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  • br Next we investigated the expression levels of integrin

    2020-08-28


    Next, we investigated the expression levels of integrin β3 in normal breast tissue samples, ductal carcinoma in situ (DCIS), and in invasive and metastatic breast tumour tissues by qRT-PCR and IHC staining. We found that integrin β3 was undetectable or under-expressed in normal mammary tissues, but integrin β3 levels gradually increased during progression of tumour tissues from DCIS to metastasis (Fig. 1H and I). Collectively, these data indicated that the expression of integrin β3 is a pro-invasive or pro-metastatic factor toward breast cancer.
    3.2. CAFs promote breast cancer cell invasion via integrin β3
    To confirm the correlation between integrin β3 expression and the invasive ability of breast cancer, normal mammary epithelial Bay 11-7821BAY 11-7082 MCF10A, breast cancer cells with a low invasive potential (e.g. cell lines SKBr3, T47D, MDA-MB-453, BT474), and breast cancer cells with a high invasive potential (e.g. MDA-MB-468, BT549, and Hs578T) were
    (caption on next page)
    Fig. 1. Integrins are dysregulated during EMT in mammary cells. (A) The expression levels of the integrin family in MCF10A/Twist and MCF10A control cells were identified by cDNA array and proteomics analyses. Data are presented as relative fold changes (> 1.2) of MCF10A/Twist vs MCF10A/Vector. (B) mRNA expression levels of integrins were determined by qRT-PCR analysis in MCF10A/Twist and MCF10A/vector cells. The data are presented as mean ± SD. (C, D) mRNA expression levels of ITGB1, ITGB3, and ITGB4 were assessed by qRT-PCR analysis of normal breast cells MCF10A and breast cancer cell lines (MCF7, BT549, and Hs578T) (C) and in BT549 cells transfected with shRNA against Twist (BT549/shTwist) or control shRNA (BT549/shCtrl) (D). The data represent mean ± SD. (E, F) A Transwell assay was carried out to test cell invasion abilities of MCF10A cells transfected with Twist, ITGB1, ITGB3, and ITGB4 (E); or BT549 cells transfected with shRNA against Twist (BT549/shTwist) or control shRNA (BT549/shCtrl) (F) in the presence of a culture supernatant derived from CAFs or NFs (*P < 0.05, **P < 0.01). (G) Integrin β3 mRNA levels were detected by qRT-PCR in normal breast tissues, ductal carcinoma in situ (DCIS), and samples of breast cancer tissues with invasive and metastatic lymph nodes. Data are shown as relative fold changes of each group compared with the normal group (n = 30 per group). (H) Representative images of IHC staining of integrin β3 in normal breast tissues, DCIS, and in breast cancer tissues with invasion and metastatic lymph nodes (n = 27 per group). Magnification: × 200. (I) Semi-quantitative analysis of integrin β3 expression presented in (H); the MOD represents the mean value of integrin β3 staining at different clinical stages (*P < 0.05).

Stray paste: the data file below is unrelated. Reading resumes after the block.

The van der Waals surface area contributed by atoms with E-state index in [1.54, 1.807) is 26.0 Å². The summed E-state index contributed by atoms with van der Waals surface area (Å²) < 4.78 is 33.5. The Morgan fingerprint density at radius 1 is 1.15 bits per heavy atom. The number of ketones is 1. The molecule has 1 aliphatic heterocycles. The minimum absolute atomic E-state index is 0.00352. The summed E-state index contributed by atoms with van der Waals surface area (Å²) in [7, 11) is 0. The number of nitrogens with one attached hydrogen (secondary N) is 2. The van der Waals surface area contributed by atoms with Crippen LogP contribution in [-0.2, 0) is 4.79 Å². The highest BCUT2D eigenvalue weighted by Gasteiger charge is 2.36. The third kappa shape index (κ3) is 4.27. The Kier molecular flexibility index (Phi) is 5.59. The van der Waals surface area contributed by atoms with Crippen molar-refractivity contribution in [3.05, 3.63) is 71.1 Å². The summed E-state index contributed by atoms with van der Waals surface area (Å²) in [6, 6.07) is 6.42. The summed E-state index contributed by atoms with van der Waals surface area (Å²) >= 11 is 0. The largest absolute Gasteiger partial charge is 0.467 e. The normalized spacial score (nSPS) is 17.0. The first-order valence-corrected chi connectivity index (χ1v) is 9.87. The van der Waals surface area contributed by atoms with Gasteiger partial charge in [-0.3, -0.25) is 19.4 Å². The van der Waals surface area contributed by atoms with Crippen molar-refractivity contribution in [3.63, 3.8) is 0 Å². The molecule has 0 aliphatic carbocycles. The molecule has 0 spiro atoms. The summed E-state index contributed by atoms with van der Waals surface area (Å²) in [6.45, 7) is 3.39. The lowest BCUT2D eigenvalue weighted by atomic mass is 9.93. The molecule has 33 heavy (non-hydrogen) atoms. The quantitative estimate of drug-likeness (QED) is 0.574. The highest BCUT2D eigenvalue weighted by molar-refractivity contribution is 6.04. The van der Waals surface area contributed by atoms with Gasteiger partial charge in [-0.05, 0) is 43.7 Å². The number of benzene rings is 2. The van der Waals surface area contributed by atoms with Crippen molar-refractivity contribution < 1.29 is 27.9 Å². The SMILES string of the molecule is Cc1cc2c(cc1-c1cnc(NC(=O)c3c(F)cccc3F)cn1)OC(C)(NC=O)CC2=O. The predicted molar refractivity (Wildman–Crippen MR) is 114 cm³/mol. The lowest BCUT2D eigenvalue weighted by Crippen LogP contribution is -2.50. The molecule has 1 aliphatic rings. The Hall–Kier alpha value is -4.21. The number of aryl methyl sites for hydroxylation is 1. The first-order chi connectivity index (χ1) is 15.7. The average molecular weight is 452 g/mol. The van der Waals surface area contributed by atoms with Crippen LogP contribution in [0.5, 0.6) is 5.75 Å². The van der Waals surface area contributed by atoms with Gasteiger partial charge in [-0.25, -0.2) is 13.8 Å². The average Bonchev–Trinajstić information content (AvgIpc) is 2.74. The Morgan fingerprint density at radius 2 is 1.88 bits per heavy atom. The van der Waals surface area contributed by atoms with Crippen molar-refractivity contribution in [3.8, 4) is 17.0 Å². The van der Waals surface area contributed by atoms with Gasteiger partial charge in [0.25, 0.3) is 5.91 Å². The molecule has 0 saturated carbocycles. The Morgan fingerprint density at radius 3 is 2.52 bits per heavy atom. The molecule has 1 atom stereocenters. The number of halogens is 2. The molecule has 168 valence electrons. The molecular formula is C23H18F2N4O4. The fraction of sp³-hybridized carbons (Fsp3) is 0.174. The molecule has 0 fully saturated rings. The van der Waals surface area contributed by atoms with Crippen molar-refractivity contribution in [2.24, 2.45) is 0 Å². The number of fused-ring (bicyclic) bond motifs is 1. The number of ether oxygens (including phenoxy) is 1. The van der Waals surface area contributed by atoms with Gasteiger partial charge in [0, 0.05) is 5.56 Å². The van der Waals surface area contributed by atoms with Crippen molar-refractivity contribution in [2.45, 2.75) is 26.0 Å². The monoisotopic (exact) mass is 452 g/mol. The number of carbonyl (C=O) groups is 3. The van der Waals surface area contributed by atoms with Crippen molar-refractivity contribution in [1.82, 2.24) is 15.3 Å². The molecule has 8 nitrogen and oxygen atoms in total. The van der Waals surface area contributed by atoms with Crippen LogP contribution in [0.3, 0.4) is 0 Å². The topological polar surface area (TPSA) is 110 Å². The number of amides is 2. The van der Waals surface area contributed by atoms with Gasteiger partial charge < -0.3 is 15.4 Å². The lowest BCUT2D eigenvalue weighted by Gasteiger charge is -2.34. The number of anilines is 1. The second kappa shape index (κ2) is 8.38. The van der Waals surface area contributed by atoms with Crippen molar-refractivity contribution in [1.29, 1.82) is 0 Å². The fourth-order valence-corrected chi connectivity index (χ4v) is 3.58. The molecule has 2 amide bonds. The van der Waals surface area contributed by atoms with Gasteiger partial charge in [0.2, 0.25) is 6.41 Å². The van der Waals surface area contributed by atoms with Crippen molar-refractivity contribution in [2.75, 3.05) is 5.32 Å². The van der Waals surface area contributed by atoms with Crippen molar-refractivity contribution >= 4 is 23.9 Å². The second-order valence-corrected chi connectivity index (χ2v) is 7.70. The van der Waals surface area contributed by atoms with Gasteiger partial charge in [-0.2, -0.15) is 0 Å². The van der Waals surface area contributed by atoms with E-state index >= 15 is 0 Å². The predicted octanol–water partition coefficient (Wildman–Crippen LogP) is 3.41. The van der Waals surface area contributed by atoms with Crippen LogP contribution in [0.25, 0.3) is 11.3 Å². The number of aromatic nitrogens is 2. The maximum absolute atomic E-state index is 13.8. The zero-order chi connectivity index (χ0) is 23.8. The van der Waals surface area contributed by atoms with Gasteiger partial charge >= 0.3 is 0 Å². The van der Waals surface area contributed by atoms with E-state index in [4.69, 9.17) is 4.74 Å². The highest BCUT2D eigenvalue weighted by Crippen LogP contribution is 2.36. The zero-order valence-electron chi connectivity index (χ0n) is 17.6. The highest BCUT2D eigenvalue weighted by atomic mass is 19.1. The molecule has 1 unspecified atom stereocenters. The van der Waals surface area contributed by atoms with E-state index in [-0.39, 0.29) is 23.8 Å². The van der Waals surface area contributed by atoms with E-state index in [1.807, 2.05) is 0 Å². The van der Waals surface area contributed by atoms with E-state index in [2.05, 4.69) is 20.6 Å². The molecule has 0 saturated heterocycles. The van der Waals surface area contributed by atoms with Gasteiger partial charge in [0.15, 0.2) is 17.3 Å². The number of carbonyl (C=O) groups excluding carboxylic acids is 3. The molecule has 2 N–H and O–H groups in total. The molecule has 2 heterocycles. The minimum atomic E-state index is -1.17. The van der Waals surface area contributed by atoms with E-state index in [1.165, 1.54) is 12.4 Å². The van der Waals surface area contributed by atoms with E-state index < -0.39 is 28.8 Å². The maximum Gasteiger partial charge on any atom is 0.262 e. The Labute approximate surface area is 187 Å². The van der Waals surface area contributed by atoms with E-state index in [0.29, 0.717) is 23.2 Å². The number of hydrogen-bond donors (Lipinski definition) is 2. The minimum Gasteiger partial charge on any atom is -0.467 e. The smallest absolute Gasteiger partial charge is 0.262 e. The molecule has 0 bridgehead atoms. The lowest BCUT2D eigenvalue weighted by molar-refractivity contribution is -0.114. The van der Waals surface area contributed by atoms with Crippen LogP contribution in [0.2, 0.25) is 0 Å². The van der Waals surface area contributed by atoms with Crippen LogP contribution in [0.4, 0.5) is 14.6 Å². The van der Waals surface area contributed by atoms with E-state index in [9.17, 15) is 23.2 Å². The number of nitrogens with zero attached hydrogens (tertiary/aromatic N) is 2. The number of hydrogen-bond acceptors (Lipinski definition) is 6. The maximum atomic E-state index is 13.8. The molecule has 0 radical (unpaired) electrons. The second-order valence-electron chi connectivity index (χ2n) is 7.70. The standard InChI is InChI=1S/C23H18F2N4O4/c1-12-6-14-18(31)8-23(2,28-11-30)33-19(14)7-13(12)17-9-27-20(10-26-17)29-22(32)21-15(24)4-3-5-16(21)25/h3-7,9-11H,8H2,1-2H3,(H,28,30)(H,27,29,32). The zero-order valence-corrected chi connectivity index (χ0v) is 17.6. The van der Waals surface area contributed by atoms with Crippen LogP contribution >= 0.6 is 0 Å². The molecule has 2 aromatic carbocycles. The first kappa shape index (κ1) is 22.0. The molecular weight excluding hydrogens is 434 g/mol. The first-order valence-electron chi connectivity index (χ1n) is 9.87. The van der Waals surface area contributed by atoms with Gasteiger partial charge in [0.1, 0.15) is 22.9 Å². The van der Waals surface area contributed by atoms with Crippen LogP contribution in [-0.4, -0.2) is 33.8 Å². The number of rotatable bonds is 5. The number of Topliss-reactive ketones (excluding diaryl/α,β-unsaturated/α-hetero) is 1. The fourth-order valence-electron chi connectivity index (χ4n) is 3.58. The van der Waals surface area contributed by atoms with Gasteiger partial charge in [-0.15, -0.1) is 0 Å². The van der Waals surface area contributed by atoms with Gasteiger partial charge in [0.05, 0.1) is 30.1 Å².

Fig. 2. CAFs promote breast cancer cell invasion via integrin β3 (A, B) Integrin β3 mRNA (A) and protein (B) levels in normal mammary epithelial cells and in different breast cancer cell lines. (C) The in-vasion potentials of normal mammary epithelium and of the indicated breast cancer cell lines in the presence of a culture supernatant (CM) derived from CAFs or NFs (**P < 0.01). (D, E) Integrin β3 mRNA
    subjected to Bay 11-7821BAY 11-7082 determination of integrin β3 levels. Consistent with the above findings, the mRNA and protein expression levels of integrin β3 turned out to significantly increase in the malignant breast cancer cells (Fig. 2A and B). Indeed, the invasive ability of breast cancer cells co-cultured with CAFs significantly increased (Fig. 2C), this phenomenon was closely associated with their integrin β3 levels (Fig. 2A). To clarify whether CAFs can promote breast cancer cell invasion via 
    integrin β3, the invasive potentials of integrin β3 knockdown BT549 and Hs578T cells were evaluated next. The knockdown of integrin β3 (Fig. 2D and E) reduced tumour cell invasion (Fig. 2F). Notably, during co-culture of integrin β3 knockdown tumour cells with CAFs or NFs, a significant attenuation of the invasive ability was detected only in tu-mour cells co-cultured with CAFs (not with NFs; Fig. 2G), suggesting that integrin β3 is essential for CAF-stimulated tumour cell invasion.
    Fig. 3. Differential cytokine levels between CAFs and NFs. (A) The differentially expressed cytokine genes identified by microarray analysis of CAFs and NFs. Data are shown as relative fold changes (> 1.2) in CAFs vs NFs. (B) Expression of 10 randomly selected cytokine genes was verified by qRT-PCR in CAFs and NFs. (C) Three dysregulated cytokines containing the RGD motif in CAFs were identified by a bioinformatic analysis. (D) mRNA levels of IL32, CD70, and BMP1 were determined by qRT-PCR in CAFs and NFs (**P < 0.01). (E) IL32 protein levels in the culture supernatant of CAFs and NFs were measured by an ELISA (**P < 0.01). (F) IL32 mRNA expression levels were detected in CAFs and their paired NFs derived from breast tumour tissues (**P < 0.01, n = 18). (G) IL32 protein levels in the culture supernatant of primary CAFs and their paired NFs were measured by an ELISA (*P < 0.05). (H) The dose effects of rIL32 (0–40 ng/ml) on the invasiveness of BT549 cells (*P < 0.05, **P < 0.01). The vehicle (PBS) served as a control for rIL32.